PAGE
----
In 1 Chronicles, we can read the account of King David’s organization of the temple, one that he helped design. He instituted singers, handed out specific duties to various Levitical branches and clans, established an order of worship, and more. In so doing, the king introduced a radical shift in Levitical function.
No longer would the Levites pack, unpack, set up, take down, and carry the tabernacle. Gone were the days of routine maintenance of a cloth-and-leather structure. Instead, they would care for a permanent structure, one with porticoes and multiple floors, with massive decorations and enormous sacrifice facilities.
What, I wonder, were the practical implications of this shift?
Did the stationary nature of their center of worship create an elite set of Levites who were blessed enough to live near Jerusalem and serve in the temple?
Did they cease to view the presence of God as the key to worship and instead focus on the physical temple as being the center of the nation’s spiritual life?
Did physical stability bolster the tendency for the later development of empty rituals and casual spiritual habits?
Did a professional class of worshippers arise out of this change, people who straddled the line between calling and professionalism in their worship duties?
I realize that I am asking questions that likely do not have answers. After all, we cannot exactly check the history books. I know I am asking for speculation. In fact, even the specific questions I am asking assume a certain perspective or set of circumstances that might not have existed. So, yeah, I’m chasing pretty much nothing here.
Or am I?
Now that I think about it, there were some later parallels. The early church, as I recall, was somewhat mobile and quite diffuse, but historically we know that they eventually began to centralize things around theological centers and physical buildings. A spiritual elite began to form who were professional leaders, and emphasis was placed on physical locations more than an experience with a living God.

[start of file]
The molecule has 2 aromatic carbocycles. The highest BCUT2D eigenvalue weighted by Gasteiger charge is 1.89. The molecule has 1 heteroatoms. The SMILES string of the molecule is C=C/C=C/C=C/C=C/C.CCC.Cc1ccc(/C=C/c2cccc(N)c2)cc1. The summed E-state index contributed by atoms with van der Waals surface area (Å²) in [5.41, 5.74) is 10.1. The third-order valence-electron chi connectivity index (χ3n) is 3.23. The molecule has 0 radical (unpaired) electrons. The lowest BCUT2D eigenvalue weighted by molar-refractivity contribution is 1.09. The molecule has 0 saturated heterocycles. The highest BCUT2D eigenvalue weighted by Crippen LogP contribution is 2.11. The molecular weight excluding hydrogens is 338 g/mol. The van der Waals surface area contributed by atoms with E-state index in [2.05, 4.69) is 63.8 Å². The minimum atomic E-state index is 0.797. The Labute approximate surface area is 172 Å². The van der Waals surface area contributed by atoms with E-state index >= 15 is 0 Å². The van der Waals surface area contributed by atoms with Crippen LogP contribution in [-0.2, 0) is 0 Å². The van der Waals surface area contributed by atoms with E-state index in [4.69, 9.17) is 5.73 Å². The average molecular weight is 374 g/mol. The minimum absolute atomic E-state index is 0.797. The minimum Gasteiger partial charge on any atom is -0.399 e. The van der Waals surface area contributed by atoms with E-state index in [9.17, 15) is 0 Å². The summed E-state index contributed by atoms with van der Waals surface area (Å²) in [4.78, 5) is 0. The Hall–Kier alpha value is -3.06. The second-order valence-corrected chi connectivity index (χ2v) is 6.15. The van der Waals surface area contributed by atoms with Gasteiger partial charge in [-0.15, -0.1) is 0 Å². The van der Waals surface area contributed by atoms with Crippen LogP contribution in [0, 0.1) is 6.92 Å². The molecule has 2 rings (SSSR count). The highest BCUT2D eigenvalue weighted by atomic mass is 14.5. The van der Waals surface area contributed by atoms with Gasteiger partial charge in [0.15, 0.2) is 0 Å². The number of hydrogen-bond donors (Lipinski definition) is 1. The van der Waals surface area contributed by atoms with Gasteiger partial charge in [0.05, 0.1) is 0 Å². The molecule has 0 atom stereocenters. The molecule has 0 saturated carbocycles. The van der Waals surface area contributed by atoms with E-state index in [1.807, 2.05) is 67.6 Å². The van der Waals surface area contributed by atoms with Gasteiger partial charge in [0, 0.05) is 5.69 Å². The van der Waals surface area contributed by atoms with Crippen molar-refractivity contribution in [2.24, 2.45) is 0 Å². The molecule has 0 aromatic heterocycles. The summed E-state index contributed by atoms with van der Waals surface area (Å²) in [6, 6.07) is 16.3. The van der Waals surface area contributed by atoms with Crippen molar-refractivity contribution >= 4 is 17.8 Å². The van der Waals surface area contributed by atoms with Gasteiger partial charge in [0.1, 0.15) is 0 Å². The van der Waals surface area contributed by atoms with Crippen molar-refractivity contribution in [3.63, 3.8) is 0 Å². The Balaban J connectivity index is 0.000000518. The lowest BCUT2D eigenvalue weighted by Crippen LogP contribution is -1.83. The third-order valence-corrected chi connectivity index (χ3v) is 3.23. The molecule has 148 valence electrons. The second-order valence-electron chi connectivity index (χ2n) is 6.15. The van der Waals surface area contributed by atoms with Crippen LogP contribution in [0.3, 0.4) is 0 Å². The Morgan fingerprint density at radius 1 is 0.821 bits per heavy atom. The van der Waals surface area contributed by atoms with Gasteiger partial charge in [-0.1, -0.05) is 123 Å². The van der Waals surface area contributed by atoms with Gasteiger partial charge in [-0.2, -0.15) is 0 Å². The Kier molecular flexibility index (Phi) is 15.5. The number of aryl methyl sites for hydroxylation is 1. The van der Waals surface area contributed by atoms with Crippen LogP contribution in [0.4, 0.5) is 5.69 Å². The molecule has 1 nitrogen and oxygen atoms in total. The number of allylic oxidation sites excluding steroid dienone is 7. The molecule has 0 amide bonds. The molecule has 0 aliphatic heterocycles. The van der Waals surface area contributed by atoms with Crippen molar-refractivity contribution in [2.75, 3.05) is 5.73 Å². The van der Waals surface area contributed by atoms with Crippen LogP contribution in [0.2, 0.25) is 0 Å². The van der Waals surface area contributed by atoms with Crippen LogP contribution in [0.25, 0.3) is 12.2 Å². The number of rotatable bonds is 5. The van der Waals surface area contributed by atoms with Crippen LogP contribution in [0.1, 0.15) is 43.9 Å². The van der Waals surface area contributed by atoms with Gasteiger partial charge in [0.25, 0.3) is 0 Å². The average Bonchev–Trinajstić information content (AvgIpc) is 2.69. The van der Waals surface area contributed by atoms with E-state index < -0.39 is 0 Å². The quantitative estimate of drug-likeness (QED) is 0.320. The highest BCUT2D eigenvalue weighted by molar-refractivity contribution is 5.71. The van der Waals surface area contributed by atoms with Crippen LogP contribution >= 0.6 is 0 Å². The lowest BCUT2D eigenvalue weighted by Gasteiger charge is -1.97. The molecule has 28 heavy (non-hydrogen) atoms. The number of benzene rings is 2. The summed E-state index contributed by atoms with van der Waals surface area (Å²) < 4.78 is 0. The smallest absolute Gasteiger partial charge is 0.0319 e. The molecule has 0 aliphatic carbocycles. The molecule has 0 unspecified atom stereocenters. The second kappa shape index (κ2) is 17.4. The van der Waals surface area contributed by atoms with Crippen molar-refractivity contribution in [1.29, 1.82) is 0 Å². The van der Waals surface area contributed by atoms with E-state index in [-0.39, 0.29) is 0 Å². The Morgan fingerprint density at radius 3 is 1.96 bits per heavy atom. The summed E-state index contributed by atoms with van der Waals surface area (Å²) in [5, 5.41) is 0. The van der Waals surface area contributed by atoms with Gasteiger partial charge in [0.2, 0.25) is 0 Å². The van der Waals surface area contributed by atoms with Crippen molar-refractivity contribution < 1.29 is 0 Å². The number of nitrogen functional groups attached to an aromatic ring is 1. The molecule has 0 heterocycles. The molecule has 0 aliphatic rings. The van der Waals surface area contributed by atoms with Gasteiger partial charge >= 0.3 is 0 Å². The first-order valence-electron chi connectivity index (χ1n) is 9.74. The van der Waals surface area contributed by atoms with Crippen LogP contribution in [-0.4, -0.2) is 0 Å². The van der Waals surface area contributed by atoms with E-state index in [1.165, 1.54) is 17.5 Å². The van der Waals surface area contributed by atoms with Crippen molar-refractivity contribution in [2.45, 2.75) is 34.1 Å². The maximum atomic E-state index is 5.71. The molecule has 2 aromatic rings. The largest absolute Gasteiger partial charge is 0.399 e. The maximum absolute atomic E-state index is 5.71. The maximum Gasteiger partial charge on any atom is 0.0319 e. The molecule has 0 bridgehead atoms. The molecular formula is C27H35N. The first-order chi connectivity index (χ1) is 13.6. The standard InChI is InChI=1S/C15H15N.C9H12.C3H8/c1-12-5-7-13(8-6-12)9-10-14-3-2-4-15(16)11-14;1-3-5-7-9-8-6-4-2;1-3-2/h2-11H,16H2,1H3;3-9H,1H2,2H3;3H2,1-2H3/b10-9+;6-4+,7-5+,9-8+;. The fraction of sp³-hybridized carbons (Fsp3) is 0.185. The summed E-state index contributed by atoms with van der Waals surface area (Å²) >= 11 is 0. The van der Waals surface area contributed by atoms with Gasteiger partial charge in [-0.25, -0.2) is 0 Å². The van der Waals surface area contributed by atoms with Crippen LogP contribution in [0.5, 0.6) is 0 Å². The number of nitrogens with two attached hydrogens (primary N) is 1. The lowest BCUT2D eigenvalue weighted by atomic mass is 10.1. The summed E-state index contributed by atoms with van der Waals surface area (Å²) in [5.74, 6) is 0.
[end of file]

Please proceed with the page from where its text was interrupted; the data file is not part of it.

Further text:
There’s something here, something applicable to modern times, but I just can’t….can’t quite put my finger on it.
I don’t think that we err when we have large buildings and great facilities. We can serve so many people in such unique ways through large, stable churches, yet I wonder about the need we seem to place on a central location and excellent facilities. I think about mission teams that travel the world building churches in the midst of communities, communities full of living rooms and carports where the locals already gather for meals and parties and socializing. I wonder about the various trappings and duties and personal fiefdoms within churches that seem to spring up only in the presence of building-based ministries.
I see my own biases in all this. I can’t afford to give my people here in Ecuador their own church buildings, so we use houses. Perhaps I perceive negative trends in large, permanent meeting sites out of an unconscious desire to justify my own lack.
Even though I’m chasing pretty much nothing in my speculation about the changes in Levitical duties, I still just wonder. That’s all.
I’d love to hear from a megachurch pastor in all this.